By: Elsa GillisCLOVER, SC - Volunteers armed with hammers, lumber, and roofing tiles transformed a South Carolina veteran's home Thursday.
The home was build by Wilfred Boyd's grandparents over 70 years ago.
“These are memories, you know my grandparents, they loved this house,” he explained. “Family functions were here, small kitchen, I don’t know they got all that food out of there to feed all those people. It was wonderful then."
By Ken Elkins – Senior Staff Writer, Charlotte Business Journal
Domtar Corp. CEO John Williams can swing a hammer apparently as well as he can swing his company toward more profitable paper products.
The proof happened this week when Williams and a group of other York County-based chief executives started construction on a Habitat for Humanity of York County house. The leaders and other employees of Comporium, Rock Hill Coca-Cola Bottling Co., Founders Federal Credit Union, Williams and Fudge, Coroplast and York Electric Cooperative abandoned suit and ties for work clothes and picked up framing hammers.
A Fort Mill veteran got a new roof Wednesday, as part of a nationwide program serving folks who served their nation.
“As a former Marine myself, I’m personally honored that we’re able to partner with Owens Corning and Habitat for Humanity to relieve a big stress for Emanuel,” said Jon Sabo, Owner of RoofRoof of Charlotte. “One of our core values has always been to give back to the communities we serve, and we jumped at the opportunity to be able to give back to someone right in our own backyard.”
Read more here: http://www.heraldonline.com/news/local/community/fort-mill-times/article188423204.html
They’ve put plenty of sweat into making Fort Mill a better place for everyone to live. Now, looking forward, President Donald Trump’s proposed federal budget has them concerned.
“Vital affordable housing and community development programs that empower families to become more stable and self-reliant result in an improved quality of life for all members of the community,” said Tim Veeck, executive director with Habitat for Humanity of York County, “and need to be prioritized within our federal, state and local budgets.”
FORT MILL Milford Mayfield doesn’t have a thousand tongues for thanking the men and women set to fix his home, but he’ll make use of the one he has.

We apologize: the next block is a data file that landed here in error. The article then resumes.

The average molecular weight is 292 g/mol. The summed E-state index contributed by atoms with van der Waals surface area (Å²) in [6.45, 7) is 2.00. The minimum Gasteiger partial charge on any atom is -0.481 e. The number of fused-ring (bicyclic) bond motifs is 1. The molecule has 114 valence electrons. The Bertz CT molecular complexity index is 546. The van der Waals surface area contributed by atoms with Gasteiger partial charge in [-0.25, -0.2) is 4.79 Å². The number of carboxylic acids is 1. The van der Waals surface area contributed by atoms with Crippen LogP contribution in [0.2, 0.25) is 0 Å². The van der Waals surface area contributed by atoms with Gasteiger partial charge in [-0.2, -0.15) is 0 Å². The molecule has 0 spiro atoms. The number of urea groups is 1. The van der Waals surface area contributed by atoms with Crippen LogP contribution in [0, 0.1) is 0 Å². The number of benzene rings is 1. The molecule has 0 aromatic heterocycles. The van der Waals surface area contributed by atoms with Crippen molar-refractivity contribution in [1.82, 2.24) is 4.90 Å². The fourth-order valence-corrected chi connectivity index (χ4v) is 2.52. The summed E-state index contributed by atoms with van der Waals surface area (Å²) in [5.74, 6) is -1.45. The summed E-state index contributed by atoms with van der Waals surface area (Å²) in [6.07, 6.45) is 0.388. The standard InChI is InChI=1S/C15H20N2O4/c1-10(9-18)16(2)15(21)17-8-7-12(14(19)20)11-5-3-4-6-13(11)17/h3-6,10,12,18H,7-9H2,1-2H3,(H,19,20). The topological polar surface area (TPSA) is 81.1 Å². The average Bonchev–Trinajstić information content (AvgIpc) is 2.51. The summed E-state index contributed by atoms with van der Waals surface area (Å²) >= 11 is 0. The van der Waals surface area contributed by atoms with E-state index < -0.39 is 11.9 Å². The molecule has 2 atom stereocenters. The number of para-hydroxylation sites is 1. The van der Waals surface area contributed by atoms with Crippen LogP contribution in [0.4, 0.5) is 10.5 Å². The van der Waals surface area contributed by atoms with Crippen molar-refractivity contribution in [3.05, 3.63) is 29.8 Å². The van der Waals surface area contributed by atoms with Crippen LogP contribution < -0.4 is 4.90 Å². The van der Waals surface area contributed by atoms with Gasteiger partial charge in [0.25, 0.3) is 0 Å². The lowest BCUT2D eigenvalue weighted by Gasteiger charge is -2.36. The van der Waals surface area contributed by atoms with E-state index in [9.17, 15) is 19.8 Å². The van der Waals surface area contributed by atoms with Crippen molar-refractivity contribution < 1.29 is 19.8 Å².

The Rock Hill native, who moved to his Paradise home in Fort Mill in 1975, is the first York County veteran to get assistance from a new initiative between Habitat for Humanity of York County and the Home Depot Foundation. The Repair Corps program is similar to other Habitat work making existing homes safer and more accessible, but it’s specific to veteran homeowners.
CLOVER – Sisters Fannie and Mary Nichols have lived five decades in their Clover home. On Friday, volunteers gave the home a little TLC.
They scraped old paint and pulled worn nails off a handrail. Others cut through brick to remove window pieces.
About 20 volunteers with New River Community Church in Lake Wylie signed up to help Friday or Saturday as part of Habitat for Humanity of York County’s home revitalization program. Kevin Layne with New River said the idea started with a church staffer and a Habitat leader.
More community improvements are coming to Paradise.
Fort Mill Town Council voted July 25 to award an almost $570,000 bid to Corbett & Son Construction for work in one of Fort Mill’s most historic neighborhoods. The money comes from a state Department of Commerce community development block grant and county C-funds, which help with road projects.
Homeownership is a crucial foundation for helping low-income families find a path out of poverty. When they move out of substandard housing and into simple, decent, affordable homes, homeowners and their families frequently improve their health, educational attainment, safety and personal wealth.
If you’re starting to think Habitat for Humanity of York County is establishing a more visible presence in Fort Mill you would not be wrong. Although vehicles with the Habitat for Humanity logo are not quite ubiquitous, they certainly are not an uncommon site in town, particularly in the Paradise community.
Published in the January 2014 issue of Habitat World - The Magazine of Habitat for Humanity International
Before moving into their Habitat York County home in 2005, Shenita Hart and her two children weren’t safe inside or outside the walls of their apartment.
Inside, where they should have felt safe and secure, the family lived with mildew on the windowsills and in the bottom of the cabinets. “I was in the end apartment, so when the drainage stopped up, I had water down the hallway. They had to replace the carpet several times,” Hart remembers. The walls themselves were cracking and pulling apart in the corners due to all of the moisture.
Outside those walls, drug dealers and their customers made Hart wary of letting her kids out of her sight. “They couldn’t go out by themselves,” she says. “The only time they went out, I was with them.”